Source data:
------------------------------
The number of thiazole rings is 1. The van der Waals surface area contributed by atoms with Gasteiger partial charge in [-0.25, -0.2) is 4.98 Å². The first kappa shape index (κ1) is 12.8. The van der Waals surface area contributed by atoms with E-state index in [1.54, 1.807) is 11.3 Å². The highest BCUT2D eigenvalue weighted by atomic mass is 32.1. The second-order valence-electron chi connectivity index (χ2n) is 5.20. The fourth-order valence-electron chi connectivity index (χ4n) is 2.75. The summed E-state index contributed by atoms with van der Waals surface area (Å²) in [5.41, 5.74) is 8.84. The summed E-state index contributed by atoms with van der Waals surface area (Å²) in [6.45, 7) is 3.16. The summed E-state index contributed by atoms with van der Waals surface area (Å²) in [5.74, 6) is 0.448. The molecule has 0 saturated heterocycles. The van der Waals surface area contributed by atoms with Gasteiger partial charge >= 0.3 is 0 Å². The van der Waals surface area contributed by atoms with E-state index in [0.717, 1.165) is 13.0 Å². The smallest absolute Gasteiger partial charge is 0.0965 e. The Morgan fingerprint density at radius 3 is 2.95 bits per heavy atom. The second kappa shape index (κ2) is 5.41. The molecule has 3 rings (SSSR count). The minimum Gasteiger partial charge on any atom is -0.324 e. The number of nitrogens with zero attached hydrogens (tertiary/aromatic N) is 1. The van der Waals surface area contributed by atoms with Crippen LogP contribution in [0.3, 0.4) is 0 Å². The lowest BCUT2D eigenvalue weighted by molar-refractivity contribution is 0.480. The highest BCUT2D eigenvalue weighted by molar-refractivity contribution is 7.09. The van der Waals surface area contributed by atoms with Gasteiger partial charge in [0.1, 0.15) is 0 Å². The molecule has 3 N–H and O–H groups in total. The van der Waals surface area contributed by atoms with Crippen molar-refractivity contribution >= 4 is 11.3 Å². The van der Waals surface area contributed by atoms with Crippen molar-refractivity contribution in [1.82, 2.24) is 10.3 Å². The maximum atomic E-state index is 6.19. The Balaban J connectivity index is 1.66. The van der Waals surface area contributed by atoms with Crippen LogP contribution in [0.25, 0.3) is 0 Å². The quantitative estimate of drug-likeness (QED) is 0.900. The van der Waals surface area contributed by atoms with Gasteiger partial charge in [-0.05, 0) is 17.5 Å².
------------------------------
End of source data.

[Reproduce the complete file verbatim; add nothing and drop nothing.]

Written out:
The number of thiazole rings is 1. The van der Waals surface area contributed by atoms with Gasteiger partial charge in [-0.25, -0.2) is 4.98 Å². The first kappa shape index (κ1) is 12.8. The van der Waals surface area contributed by atoms with E-state index in [1.54, 1.807) is 11.3 Å². The highest BCUT2D eigenvalue weighted by atomic mass is 32.1. The second-order valence-electron chi connectivity index (χ2n) is 5.20. The fourth-order valence-electron chi connectivity index (χ4n) is 2.75. The summed E-state index contributed by atoms with van der Waals surface area (Å²) in [5.41, 5.74) is 8.84. The summed E-state index contributed by atoms with van der Waals surface area (Å²) in [6.45, 7) is 3.16. The summed E-state index contributed by atoms with van der Waals surface area (Å²) in [5.74, 6) is 0.448. The molecule has 0 saturated heterocycles. The van der Waals surface area contributed by atoms with Gasteiger partial charge >= 0.3 is 0 Å². The van der Waals surface area contributed by atoms with E-state index in [0.717, 1.165) is 13.0 Å². The smallest absolute Gasteiger partial charge is 0.0965 e. The Morgan fingerprint density at radius 3 is 2.95 bits per heavy atom. The second kappa shape index (κ2) is 5.41. The molecule has 3 rings (SSSR count). The minimum Gasteiger partial charge on any atom is -0.324 e. The number of nitrogens with zero attached hydrogens (tertiary/aromatic N) is 1. The van der Waals surface area contributed by atoms with Crippen LogP contribution in [0.3, 0.4) is 0 Å². The lowest BCUT2D eigenvalue weighted by molar-refractivity contribution is 0.480. The highest BCUT2D eigenvalue weighted by molar-refractivity contribution is 7.09. The van der Waals surface area contributed by atoms with Gasteiger partial charge in [0.1, 0.15) is 0 Å². The molecule has 3 N–H and O–H groups in total. The van der Waals surface area contributed by atoms with Crippen molar-refractivity contribution >= 4 is 11.3 Å². The van der Waals surface area contributed by atoms with Crippen molar-refractivity contribution in [1.82, 2.24) is 10.3 Å². The maximum atomic E-state index is 6.19. The Balaban J connectivity index is 1.66. The van der Waals surface area contributed by atoms with Crippen LogP contribution in [0.25, 0.3) is 0 Å². The quantitative estimate of drug-likeness (QED) is 0.900. The van der Waals surface area contributed by atoms with Gasteiger partial charge in [-0.05, 0) is 17.5 Å².